What's your favourite PES memory? You've probably got a few. If you're anything like me, you've got loads, and they sit in that lovely, nostalgic area of your mind usually reserved for stuff like important family moments or career successes. Warm and fuzzy. That goal against Inter in the European Cup final. The last-second strike that took you out of D2. Signing Roberto Carlos in PES 2. At uni, a friend of mine's neighbour once asked him in the pub about his incredible success with women, what with all the ecstatic noises coming out of the next room. What women? I was playing PES. Those were goal celebrations. The other friend nodded.

So what happened?

"We do admit there have been times where it hasn't been stable for us." As understatements go, Konami producer Manorito Hosoda's (via his translator) opinion of a generation that football bores would call 'transitional' is one of the best.

This is, after all, the series that started 2007 as the top-rated football franchise, packed in with the new Xbox console and ready to pick up where it had left off. Well, on the outside, it was. Inside Konami mounting technological challenges were becoming more and more apparent, and the firm wasn't in a position to face them all. Development of the series had been the same forever, and the difficult architecture of Sony's new console meant that there would be no PS3 version until PES 2007. The Xbox 360 version that did make it was markedly different to the PS2 one: inferior, even, to some. It was a sign of things to come.

As is Microsoft's remarkable deal with EA to get FIFA bundled with every Xbox One Day One pre-order. With no next-gen PES 2014 on the horizon, FIFA isn't competing with PES (and, really, it hasn't been for years). Neither is PES just competing against FIFA. It's competing against its own past, against player nostalgia, against an incredible legacy. But it's not just the players that seem stuck in the last generation - the developers do too.

That statement may seem counter-intuitive - or just plain wrong - given that Konami has introduced a new engine for PES 2014. Still, technological advances aside, its mindset is just as important. Konami keep reaching back into the past for that special something, but does it even exist anymore? Speaking with Hosoda and senior producer Naoya Hatsumi at this year's Gamescom, I put it to them that nostalgia is holding fans back from enjoying what is, in my opinion, the best football game on the market and that PES 2013 was - as you would expect - a huge, huge improvement on, say, PES 4. With that said, though, it's the latter that's more likely to garner praise if the two were brought up together.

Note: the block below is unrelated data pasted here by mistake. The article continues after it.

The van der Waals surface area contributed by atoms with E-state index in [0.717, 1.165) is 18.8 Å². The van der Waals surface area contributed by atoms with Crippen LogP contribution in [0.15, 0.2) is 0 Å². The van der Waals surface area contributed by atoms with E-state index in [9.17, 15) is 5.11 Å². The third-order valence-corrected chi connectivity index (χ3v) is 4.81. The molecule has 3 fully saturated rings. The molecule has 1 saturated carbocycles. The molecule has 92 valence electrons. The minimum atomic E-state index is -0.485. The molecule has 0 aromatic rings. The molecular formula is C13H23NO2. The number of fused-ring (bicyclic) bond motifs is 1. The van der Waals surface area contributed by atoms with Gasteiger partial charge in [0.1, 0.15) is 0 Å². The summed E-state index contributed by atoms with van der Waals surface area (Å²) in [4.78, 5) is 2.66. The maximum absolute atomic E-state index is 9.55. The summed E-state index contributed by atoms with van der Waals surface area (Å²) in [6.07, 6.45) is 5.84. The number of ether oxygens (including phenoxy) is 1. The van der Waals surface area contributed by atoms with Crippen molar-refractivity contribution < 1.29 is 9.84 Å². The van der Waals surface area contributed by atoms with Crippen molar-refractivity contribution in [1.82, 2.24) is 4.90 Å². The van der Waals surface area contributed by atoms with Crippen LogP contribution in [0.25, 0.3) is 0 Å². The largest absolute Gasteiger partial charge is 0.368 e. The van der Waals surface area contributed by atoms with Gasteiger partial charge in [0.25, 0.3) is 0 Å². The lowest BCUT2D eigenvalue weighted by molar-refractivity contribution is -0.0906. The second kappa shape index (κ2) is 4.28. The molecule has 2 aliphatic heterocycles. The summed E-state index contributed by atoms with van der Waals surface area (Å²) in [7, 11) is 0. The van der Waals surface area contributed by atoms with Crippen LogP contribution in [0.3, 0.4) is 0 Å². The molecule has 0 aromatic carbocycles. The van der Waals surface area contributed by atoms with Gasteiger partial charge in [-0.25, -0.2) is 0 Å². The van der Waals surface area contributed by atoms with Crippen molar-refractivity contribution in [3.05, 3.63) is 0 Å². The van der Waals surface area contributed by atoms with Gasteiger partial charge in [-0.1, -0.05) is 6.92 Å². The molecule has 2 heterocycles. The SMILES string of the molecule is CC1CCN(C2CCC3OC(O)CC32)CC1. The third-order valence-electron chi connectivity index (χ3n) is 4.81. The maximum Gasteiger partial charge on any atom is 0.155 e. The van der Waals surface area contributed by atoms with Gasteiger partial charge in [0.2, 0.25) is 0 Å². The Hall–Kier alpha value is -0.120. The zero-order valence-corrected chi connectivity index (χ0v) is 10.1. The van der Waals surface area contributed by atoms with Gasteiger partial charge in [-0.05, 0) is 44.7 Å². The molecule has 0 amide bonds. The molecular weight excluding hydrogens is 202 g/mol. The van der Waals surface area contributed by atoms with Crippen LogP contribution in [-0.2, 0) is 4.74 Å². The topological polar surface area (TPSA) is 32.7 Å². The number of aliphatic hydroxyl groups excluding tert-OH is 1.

"What we're trying to do now is remember and realise the days when we were stronger in gameplay, and try to learn from there instead of simply comparing [ourselves] to a rival title."

It's an odd statement, because, simply, PES is better now than it has been for some time (as an aside, PES 2008-2011 were poor). So why is Konami obsessed with getting back to a level of quality it is already at?

It's something more than nostalgia, and, in a bitterly ironic twist, at least some of it is down to the way that Konami intentionally designs the game itself. I asked the two producers if they could explain to me why scoring in PES feels better than scoring in FIFA. That much-fabled PES magic.

"Our senior producer's opinion was that it's probably those moments in the gameplay that the user can imagine, in between the animation, because it's kind of not [polished] - the whole goal scene can be understood and digested in the user's mind how they want the goal to be. That's kind of one of the secrets there."

Is that, too, the secret to why players - and possibly PES management - can't get past their illustrious history? Because whenever anyone talks about PES 5, probably recognised as the series zenith, or PES 6, my personal favourite, they remember 'moments'. Goals. And if those goals have been, in part, varnished, created, in the mind of the player, then Konami is - in a lot of ways - trying to recapture something that in part simply doesn't exist.

It's a curious problem. No-one gets pangs of nostalgia for old FIFA, because old FIFA wasn't very good. But PES was, and crucially it was the only serious choice when playing football games. So you've got a whole generation of players in that one time frame, their memories codified by Konami's genius: half-scoring, half-dreaming their goals.

When the game moves forwards, when presentation - especially with ever-increasing technological power - becomes all-important, when FIFA ups its game to become a genuine contender, and Konami drops the ball savagely, PES naturally fades from relevance. People see the terrible presentation or the lack of kits and laugh, mourning the loss of 'old PES'. They guffaw at how 'archaic' it feels, even when it changes, despite that exact feel being key to those memories they hold dear and wish would return.

But the 'magic' that gives PES its power does still exist. It has done for years, and continues to do so. It's built in. With the FOX engine, Konami has its first genuine shot in a while to convince people it can move with the times; to grab people's attention via presentation and other improvements. It's finally moved, and with FIFA careering dangerously close to the sporting uncanny valley with its constant 'realistic' 'upgrades', it may finally find its way back to the people it's lost.